Director: Daniel Barber
Screenplay: Gary Young
Starring: Micheal Caine, Emily Mortimer, Sean Harris, Liam Cunningham, Jack O'Connell
"An eye for an eye makes everyone blind" - Gandhi
At one point within Harry Brown, one of the films teenage villains, sounds off at the police about their inability to do anything when his brother was stabbed. Because of this he has decided to "tool up" in case anyone "steps" to him. Another point, one of the police detectives is happy that a vigilante is doing the dirty business of cleaning the scum off the streets. Chavy Kids who cause violence because it has happened to them should get shot, while grieving pensioners who are fed up with violence on the estate and have decided to kill because justice hasn't been done, gets to walk through the underpass again.
Harry Brown is overcooked, rabble rousing nonsense that hides a quieter, more powerful film within it. In watching the films earlier scenes, we see a man consumed by grief and strive, wonderfully portrayed by the now ever reliable Caine who can hold an audiences attention with merely a glance. Caine's Brown says a little but conveys much, and anyone who wishes to be an actor should really look at the first act of this film. This is how it's done.
It's a shame that the louder the film gets, the duller it becomes, as Gary Young's exaggerated screenplay leads us to believe that skag addicts stoned out of their gord on speedballs can maintain a vast garden of 7 foot high ganja plants as if they were Alan Titchmarsh. It's moments like this that belay what little intelligence Harry Brown really has.
Compared by some to be a companion piece to Gran Torino, Harry Brown is merely a lazy update of death wish that wishes to be important. While Gran Torino has a glossy Hollywood sheen that can only come from a movie like that, at least it was willing to show an interesting message; redemption through education. While the film is highly unlikely at least it has a moral center to it. HB utilizes sympathy to side with a character whose doing the wrong thing for the wrong reasons. When we meet Brown he has lost his wife and soon loses his friend, the problem is (small spoiler) the reason he lose his friend is HIS FUCKING FRIENDS FAULT. It then became every hard for me to elicit any feeling after Brown find this nugget of information out, because while these yobs are despicable, his friend caused his own downfall. However if this was an estate kid...many would hoot and holler at the stupidity of his demise.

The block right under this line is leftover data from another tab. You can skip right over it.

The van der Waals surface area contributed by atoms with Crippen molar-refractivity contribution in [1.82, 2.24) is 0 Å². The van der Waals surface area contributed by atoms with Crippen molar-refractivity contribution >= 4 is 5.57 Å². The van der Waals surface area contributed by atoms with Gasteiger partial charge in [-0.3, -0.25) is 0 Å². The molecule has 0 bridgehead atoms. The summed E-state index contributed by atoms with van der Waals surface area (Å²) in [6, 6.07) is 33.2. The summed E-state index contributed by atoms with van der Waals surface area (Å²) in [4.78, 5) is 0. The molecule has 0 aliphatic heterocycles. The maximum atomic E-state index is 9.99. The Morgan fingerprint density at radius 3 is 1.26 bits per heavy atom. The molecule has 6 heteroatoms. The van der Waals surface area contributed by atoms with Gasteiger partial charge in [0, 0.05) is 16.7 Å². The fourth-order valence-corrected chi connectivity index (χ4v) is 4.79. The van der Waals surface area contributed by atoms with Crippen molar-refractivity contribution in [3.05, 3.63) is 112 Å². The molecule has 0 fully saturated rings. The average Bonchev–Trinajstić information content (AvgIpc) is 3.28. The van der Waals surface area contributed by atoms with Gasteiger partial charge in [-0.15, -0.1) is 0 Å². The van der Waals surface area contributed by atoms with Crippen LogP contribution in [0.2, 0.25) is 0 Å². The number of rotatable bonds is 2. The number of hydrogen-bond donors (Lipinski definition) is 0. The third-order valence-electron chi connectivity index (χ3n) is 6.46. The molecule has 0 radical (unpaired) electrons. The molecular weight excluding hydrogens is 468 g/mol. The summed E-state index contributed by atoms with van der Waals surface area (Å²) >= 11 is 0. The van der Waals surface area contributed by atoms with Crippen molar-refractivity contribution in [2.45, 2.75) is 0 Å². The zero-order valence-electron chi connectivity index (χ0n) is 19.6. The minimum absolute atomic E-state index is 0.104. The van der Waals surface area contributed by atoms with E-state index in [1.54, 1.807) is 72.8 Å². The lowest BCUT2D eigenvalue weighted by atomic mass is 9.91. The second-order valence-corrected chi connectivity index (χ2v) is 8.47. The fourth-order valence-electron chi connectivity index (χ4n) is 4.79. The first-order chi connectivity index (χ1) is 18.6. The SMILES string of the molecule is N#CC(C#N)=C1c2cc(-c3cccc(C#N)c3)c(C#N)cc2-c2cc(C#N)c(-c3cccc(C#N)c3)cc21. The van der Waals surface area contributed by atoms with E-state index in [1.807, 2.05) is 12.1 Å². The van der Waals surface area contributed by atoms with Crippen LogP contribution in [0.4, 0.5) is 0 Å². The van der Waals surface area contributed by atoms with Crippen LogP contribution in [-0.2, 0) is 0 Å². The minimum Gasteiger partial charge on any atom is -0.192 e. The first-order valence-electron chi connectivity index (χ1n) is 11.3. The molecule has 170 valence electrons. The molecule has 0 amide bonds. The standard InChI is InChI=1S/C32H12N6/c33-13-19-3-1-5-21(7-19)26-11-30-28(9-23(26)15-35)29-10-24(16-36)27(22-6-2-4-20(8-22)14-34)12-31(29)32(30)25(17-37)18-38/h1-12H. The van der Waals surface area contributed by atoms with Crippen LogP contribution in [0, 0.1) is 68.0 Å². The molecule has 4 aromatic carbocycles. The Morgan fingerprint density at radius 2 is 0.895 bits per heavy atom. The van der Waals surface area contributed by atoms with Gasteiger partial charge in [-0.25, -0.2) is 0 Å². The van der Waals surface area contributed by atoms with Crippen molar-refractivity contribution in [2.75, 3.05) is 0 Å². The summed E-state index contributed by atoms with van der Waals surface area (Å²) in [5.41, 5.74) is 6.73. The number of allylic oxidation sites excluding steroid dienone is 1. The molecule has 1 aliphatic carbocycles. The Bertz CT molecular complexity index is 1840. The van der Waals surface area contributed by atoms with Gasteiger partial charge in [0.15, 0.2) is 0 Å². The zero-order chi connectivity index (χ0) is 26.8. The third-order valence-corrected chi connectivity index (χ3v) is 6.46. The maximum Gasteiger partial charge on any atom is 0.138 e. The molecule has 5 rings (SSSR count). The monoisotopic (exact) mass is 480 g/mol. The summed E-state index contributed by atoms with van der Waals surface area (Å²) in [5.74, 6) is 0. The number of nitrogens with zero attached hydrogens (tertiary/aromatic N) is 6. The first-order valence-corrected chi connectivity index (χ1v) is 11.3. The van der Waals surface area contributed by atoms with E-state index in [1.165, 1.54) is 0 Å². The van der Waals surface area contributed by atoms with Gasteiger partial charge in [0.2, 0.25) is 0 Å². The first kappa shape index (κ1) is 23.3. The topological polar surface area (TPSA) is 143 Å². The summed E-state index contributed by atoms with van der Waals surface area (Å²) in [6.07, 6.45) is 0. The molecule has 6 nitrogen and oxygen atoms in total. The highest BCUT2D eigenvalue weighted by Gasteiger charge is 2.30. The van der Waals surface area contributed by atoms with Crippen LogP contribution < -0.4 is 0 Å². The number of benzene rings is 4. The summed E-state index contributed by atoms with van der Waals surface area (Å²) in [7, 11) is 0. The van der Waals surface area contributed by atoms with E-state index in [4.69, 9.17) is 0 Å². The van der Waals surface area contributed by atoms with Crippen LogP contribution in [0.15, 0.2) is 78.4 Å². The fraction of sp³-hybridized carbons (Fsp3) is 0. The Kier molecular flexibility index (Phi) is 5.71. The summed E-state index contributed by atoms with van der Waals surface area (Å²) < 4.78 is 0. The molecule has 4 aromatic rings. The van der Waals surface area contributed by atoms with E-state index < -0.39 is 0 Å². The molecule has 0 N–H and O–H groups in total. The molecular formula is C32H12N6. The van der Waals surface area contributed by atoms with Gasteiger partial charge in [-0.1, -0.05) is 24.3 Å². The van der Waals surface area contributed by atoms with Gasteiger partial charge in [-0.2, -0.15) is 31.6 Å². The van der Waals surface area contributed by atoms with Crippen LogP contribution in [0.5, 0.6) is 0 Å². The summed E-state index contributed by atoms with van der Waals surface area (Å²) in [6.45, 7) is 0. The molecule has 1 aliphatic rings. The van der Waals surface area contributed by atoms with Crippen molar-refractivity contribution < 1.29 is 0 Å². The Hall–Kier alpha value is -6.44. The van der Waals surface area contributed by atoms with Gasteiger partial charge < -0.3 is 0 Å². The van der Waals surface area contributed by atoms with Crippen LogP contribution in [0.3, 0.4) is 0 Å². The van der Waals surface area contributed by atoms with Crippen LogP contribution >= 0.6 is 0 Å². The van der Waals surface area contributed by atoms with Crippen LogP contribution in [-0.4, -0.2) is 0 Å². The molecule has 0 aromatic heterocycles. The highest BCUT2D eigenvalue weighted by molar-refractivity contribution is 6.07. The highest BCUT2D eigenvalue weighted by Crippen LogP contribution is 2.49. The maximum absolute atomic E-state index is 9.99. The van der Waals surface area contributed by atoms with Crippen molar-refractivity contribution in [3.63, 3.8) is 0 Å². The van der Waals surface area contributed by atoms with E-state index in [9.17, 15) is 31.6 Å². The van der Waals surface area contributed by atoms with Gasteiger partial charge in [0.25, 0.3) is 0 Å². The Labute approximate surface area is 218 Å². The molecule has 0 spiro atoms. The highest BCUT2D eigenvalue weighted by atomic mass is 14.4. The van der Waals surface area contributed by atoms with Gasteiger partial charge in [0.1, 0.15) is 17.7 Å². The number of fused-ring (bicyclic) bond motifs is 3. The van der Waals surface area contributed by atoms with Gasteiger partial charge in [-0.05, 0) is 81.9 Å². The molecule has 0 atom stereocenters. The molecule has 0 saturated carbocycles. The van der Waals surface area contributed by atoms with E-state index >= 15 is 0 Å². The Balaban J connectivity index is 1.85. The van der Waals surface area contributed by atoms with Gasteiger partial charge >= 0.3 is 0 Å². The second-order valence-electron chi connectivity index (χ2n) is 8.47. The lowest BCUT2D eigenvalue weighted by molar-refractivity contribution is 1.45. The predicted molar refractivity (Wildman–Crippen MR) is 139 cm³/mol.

Of course, Micheal Caine impasses all those aspects of Britishiness that middle England would root for in a film like this and of course the idea of Brown brutalising little shits because he's giving them what for, makes his wrong justice passable.
Moral ethics and issues aside, the film fails for me due to it's inability to keep it's tone as well as it's contrived ending and sub-par sub-plots. In my opinion the film would have been stronger from a socially-economic view if the screenplay concentrated on the police (and criminal) side of affairs instead of leaving them as a handy scape goat for daily mail reading viewers. Instead what we get a silly media goading revenge movie which doesn't hold a candle to the brilliant Dead Man's Shoes, a film which effectively deals with the outcome of vigilantism.
Many will disagree and that's fine, but for me Harry Brown should have been a much more complex film than just Micheal Caine dishing out rich creamy justice. If you watch those opening scenes, you may just agree with me.
Hear Byron talk more about this movie at Geekplanetonline
Tuesday, 17 November 2009
From his well loved 1984 television series The Equalizer to his recent performances in Hot Fuzz and Eastenders. Woodward was considered a professional to the very end. I wish his family well.
To me he will always be immortalized as stern, repressed Sergeant Howie in the brilliant 1973 the Wicker Man. Mr Woodard, I salute you.